South Africa’s socio-economic state clearly defines that every business in South Africa needs to contribute to the community or environment they trade in.

Corporate Social Investment has become a strange, expensive and non-influential exercise to many companies and SMME’s and now seems to hit confusion after analyzing the impact in our “Rainbow nation”.

After two weeks of evaluating the impact twelve different CSI projects had in twenty-four different communities across South Africa, it was surprising to experience the loss of impact due to basic needs not identified and the education of changed perspectives that currently form a huge wall between communities.

The Rainbow nation brand concept subconsciously still manifests the difference in race, culture and even geographic boundaries that naturally form barriers when sustainability is measured after the completion of a corporate social investment project.

What do you see when you read or hear the term “rainbow”? A multicolor, bright spectacle of different colours? Each colour perfectly divided with a thin line to form one idealistic goal, to (metaphorically) find a pot of gold?

Today’s South Africa needs to be colourblind and have to reach out to one another.

Communities need to take hands and appreciate each person’s role, contribution, resource and impact before any investment can be made.

We need to manifest an ownership principle in order to build sustainability and growth in this important process of integration to ultimately improve social economic development.

Our research outlines the following important steps when planning a businesses’ corporate social investment strategy.

STEP 1:          EDUCATE THE CORRECT LANGUAGE

Communities and even people inside the micro-environment are not educated to use correct terminology when they refer to certain groups of people. This can lead to automatic tension and barriers before your business even invests financially or using the voluntary method of contribution.

Educate your staff and all role-players not to use words that classify colour (black, white, coloured etc.), religion or culture (Afrikaner, Muslim, and Indians etc.) or even geographical labeled terms (rural area, less-fortunate community, location etc.). You need to set an example of integration in the way you talk.

Your brand will earn respect and you will be able to base any CSI project on sustainable values that can change the lives of people with economic empowerment as core result.

STEP 2:          IDENTIFY AND PRIORITISE INSPIRED NEEDS

Is your project based on what you think the community needs, or is it based on in-depth research that identify and prioritise the community’s needs in relation to economic development?

The ownership principle can only have an effect if the involvement of the invested CSI project relates to the real needs of the community. The solutions to these needs can sometimes be simple like time, forums and support or advice rather than money or capital.

Listen and prioritise – before you invest.

STEP 3:          UTILISE MAXIMUM ROLEPLAYERS

Successful CSI projects are projects that mobilise the entire community. All role-players (households, government, community leaders, schools, clubs, business sector and your employees) must be identified and listed against their skills, assets or value added contribution offered in participation.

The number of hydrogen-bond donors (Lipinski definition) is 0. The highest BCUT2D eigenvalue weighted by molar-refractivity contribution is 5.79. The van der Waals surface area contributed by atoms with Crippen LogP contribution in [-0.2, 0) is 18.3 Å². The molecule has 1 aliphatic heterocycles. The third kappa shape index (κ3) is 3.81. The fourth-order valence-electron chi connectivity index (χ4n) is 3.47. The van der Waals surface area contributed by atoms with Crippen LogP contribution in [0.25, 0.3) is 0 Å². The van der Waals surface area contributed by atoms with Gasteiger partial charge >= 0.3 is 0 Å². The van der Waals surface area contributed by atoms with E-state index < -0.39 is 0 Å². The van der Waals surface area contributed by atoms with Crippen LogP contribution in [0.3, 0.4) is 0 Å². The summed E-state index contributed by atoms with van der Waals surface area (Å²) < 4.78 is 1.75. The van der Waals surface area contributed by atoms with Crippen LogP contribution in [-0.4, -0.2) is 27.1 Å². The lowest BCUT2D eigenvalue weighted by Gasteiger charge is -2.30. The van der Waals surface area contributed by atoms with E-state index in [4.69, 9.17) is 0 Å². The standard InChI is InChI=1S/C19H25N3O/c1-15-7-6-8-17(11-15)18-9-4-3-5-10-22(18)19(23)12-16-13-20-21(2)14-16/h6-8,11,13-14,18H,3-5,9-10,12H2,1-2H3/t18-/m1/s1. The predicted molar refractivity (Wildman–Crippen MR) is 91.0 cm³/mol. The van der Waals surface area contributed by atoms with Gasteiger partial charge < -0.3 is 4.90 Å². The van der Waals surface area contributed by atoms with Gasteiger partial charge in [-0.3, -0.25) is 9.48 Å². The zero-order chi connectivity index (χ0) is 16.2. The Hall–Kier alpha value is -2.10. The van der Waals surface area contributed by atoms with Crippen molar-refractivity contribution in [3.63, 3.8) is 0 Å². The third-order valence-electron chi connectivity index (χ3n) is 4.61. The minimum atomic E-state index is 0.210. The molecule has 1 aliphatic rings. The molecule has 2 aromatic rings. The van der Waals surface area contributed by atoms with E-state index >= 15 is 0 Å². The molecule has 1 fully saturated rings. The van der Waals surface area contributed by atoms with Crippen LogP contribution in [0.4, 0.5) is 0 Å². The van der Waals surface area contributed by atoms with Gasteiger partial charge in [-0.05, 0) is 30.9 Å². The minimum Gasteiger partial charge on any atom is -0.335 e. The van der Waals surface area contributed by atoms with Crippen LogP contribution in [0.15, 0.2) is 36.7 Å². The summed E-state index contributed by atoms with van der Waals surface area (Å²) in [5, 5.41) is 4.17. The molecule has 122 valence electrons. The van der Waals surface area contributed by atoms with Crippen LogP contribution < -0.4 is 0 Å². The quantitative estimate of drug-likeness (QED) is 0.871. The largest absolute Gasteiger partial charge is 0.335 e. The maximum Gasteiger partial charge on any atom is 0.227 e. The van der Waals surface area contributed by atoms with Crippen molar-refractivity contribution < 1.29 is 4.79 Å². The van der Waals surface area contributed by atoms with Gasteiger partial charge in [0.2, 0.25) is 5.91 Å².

Recognition of these role-players skills and value towards the project give them self-respect and a sense of ownership that will multiply the sustainability factor.

STEP 4:          STRATEGISE AND IMPLEMENT SUSTAINIBILITY

Ask yourself the question: Will this CSI project grow and be socially sustainable even after withdrawal as partner to the project? If your answer is not a confident, YES – re-align and develop a more effective creative project plan and strategy. The idea of social growth is the transfer of skills and implementation of growth to mobilise a community to sustainable economic contribution.

Allow enough space for education in your project plan and set clear and realistic KPI’s to all role-players in order to reach outcomes and guaranteed community empowerment.

STEP 5:          IMPLEMENT A DYNAMIC BRAND- AND MARKETING STRATEGY

The importance of brand awareness and integrated marketing strategy must not be underestimated in a CSI project. Creative brand strategies and brand awareness build client relationships and build hope and dreams for all role-players that participate in the project.

Captivating branding and a creative marketing strategy energizes participation and builds awareness for extended contribution and sustainable execution.

Translate your project into a marketable product that your brand can align with and that inspires to change the socio-economic environment of our country.

STEP 6:          MONITOR, EVALUATE AND ADJUST

Identify clear timelines and measurement tools to monitor and evaluate each contribution and phase of execution.

Continuously adjust the project guidelines in order to meet outcomes.

Report the identified measurement tools to your actual investment, calculating all values from volunteer work to all monetary values invested.

Spend time and effort in holistic reporting in order to educate your internal and external client. This report will serve multiple resources and will play an important part with decision-making when planning or analysing future CSI projects.

Our current economic situation urges (more than ever) the implementation of clever and well planned, monitored and evaluated corporate social investment.

We need CSI projects that are colourblind and speak the correct language.

We need an inspired language that builds respect, hopes and dreams for a united better South Africa.

By | 2017-03-26T14:56:49+00:00 February 5th, 2016|CSI|Comments Off on THE RAINBOW NATION BRAND CONCEPT CONSTRICTS SOCIAL RESPONSIBILITY ENGAGEMENT